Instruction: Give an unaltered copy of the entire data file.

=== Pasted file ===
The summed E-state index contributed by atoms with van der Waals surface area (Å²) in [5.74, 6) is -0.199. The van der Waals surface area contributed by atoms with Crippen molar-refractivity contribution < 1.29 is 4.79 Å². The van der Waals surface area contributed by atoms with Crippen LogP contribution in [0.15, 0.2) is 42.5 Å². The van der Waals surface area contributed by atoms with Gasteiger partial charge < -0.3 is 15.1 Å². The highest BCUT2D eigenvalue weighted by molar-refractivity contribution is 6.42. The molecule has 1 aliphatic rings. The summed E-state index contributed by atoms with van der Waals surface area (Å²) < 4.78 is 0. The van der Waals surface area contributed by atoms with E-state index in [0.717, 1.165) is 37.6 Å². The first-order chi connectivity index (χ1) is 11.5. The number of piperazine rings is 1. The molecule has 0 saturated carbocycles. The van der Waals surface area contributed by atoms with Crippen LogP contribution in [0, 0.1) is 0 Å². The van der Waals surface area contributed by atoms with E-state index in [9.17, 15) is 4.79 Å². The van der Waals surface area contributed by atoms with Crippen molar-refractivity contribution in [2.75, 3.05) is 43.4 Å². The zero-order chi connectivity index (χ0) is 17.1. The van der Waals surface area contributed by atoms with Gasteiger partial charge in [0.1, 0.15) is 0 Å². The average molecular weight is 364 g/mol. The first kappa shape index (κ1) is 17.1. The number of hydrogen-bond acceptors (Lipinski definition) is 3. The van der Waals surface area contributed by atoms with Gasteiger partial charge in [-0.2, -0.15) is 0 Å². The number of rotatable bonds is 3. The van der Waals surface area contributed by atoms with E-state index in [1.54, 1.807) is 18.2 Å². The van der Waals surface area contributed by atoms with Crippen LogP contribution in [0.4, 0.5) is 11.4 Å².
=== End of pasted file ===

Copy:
The summed E-state index contributed by atoms with van der Waals surface area (Å²) in [5.74, 6) is -0.199. The van der Waals surface area contributed by atoms with Crippen molar-refractivity contribution < 1.29 is 4.79 Å². The van der Waals surface area contributed by atoms with Crippen LogP contribution in [0.15, 0.2) is 42.5 Å². The van der Waals surface area contributed by atoms with Gasteiger partial charge < -0.3 is 15.1 Å². The highest BCUT2D eigenvalue weighted by molar-refractivity contribution is 6.42. The molecule has 1 aliphatic rings. The summed E-state index contributed by atoms with van der Waals surface area (Å²) < 4.78 is 0. The van der Waals surface area contributed by atoms with E-state index in [0.717, 1.165) is 37.6 Å². The first-order chi connectivity index (χ1) is 11.5. The number of piperazine rings is 1. The molecule has 0 saturated carbocycles. The van der Waals surface area contributed by atoms with Crippen LogP contribution in [0, 0.1) is 0 Å². The van der Waals surface area contributed by atoms with E-state index in [9.17, 15) is 4.79 Å². The van der Waals surface area contributed by atoms with Crippen molar-refractivity contribution in [2.75, 3.05) is 43.4 Å². The zero-order chi connectivity index (χ0) is 17.1. The van der Waals surface area contributed by atoms with Gasteiger partial charge in [0.1, 0.15) is 0 Å². The average molecular weight is 364 g/mol. The first kappa shape index (κ1) is 17.1. The number of hydrogen-bond acceptors (Lipinski definition) is 3. The van der Waals surface area contributed by atoms with Gasteiger partial charge in [-0.2, -0.15) is 0 Å². The number of rotatable bonds is 3. The van der Waals surface area contributed by atoms with E-state index in [1.54, 1.807) is 18.2 Å². The van der Waals surface area contributed by atoms with Crippen LogP contribution in [0.4, 0.5) is 11.4 Å².